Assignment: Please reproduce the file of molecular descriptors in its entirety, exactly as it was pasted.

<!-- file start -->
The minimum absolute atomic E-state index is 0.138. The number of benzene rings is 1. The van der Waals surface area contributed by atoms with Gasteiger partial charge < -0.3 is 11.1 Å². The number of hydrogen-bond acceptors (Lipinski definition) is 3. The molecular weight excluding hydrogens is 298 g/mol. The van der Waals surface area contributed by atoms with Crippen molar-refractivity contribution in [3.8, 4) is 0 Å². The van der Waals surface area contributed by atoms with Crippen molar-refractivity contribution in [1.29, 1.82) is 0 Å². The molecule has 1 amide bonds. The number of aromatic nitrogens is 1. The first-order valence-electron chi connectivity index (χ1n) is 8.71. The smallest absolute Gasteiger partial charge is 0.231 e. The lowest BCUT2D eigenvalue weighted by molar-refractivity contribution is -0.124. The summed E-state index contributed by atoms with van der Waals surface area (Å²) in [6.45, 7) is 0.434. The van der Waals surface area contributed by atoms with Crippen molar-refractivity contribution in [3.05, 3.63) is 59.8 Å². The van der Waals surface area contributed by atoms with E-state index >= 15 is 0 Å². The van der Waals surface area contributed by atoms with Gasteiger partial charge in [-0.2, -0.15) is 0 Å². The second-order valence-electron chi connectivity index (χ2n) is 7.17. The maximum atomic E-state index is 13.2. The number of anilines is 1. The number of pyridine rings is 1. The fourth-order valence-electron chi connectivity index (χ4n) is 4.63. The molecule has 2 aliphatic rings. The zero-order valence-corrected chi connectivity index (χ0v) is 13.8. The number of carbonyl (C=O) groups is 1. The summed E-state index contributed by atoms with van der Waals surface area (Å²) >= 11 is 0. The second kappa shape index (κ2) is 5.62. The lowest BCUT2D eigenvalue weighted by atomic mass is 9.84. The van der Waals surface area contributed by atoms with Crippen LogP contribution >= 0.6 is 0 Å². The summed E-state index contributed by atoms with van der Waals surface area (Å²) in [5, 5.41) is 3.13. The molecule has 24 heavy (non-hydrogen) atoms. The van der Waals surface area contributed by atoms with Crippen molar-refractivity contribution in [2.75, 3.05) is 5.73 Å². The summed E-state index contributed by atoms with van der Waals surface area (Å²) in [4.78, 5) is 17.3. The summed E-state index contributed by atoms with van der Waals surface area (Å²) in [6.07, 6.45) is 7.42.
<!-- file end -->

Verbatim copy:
The minimum absolute atomic E-state index is 0.138. The number of benzene rings is 1. The van der Waals surface area contributed by atoms with Gasteiger partial charge < -0.3 is 11.1 Å². The number of hydrogen-bond acceptors (Lipinski definition) is 3. The molecular weight excluding hydrogens is 298 g/mol. The van der Waals surface area contributed by atoms with Crippen molar-refractivity contribution in [3.8, 4) is 0 Å². The van der Waals surface area contributed by atoms with Crippen molar-refractivity contribution in [1.29, 1.82) is 0 Å². The molecule has 1 amide bonds. The number of aromatic nitrogens is 1. The first-order valence-electron chi connectivity index (χ1n) is 8.71. The smallest absolute Gasteiger partial charge is 0.231 e. The lowest BCUT2D eigenvalue weighted by molar-refractivity contribution is -0.124. The summed E-state index contributed by atoms with van der Waals surface area (Å²) in [6.45, 7) is 0.434. The van der Waals surface area contributed by atoms with Crippen molar-refractivity contribution in [3.05, 3.63) is 59.8 Å². The van der Waals surface area contributed by atoms with E-state index >= 15 is 0 Å². The van der Waals surface area contributed by atoms with Gasteiger partial charge in [-0.2, -0.15) is 0 Å². The second-order valence-electron chi connectivity index (χ2n) is 7.17. The maximum atomic E-state index is 13.2. The number of anilines is 1. The number of pyridine rings is 1. The fourth-order valence-electron chi connectivity index (χ4n) is 4.63. The molecule has 2 aliphatic rings. The zero-order valence-corrected chi connectivity index (χ0v) is 13.8. The number of carbonyl (C=O) groups is 1. The summed E-state index contributed by atoms with van der Waals surface area (Å²) >= 11 is 0. The second kappa shape index (κ2) is 5.62. The lowest BCUT2D eigenvalue weighted by atomic mass is 9.84. The van der Waals surface area contributed by atoms with Crippen LogP contribution >= 0.6 is 0 Å². The summed E-state index contributed by atoms with van der Waals surface area (Å²) in [5, 5.41) is 3.13. The molecule has 24 heavy (non-hydrogen) atoms. The van der Waals surface area contributed by atoms with Crippen molar-refractivity contribution in [2.75, 3.05) is 5.73 Å². The summed E-state index contributed by atoms with van der Waals surface area (Å²) in [4.78, 5) is 17.3. The summed E-state index contributed by atoms with van der Waals surface area (Å²) in [6.07, 6.45) is 7.42.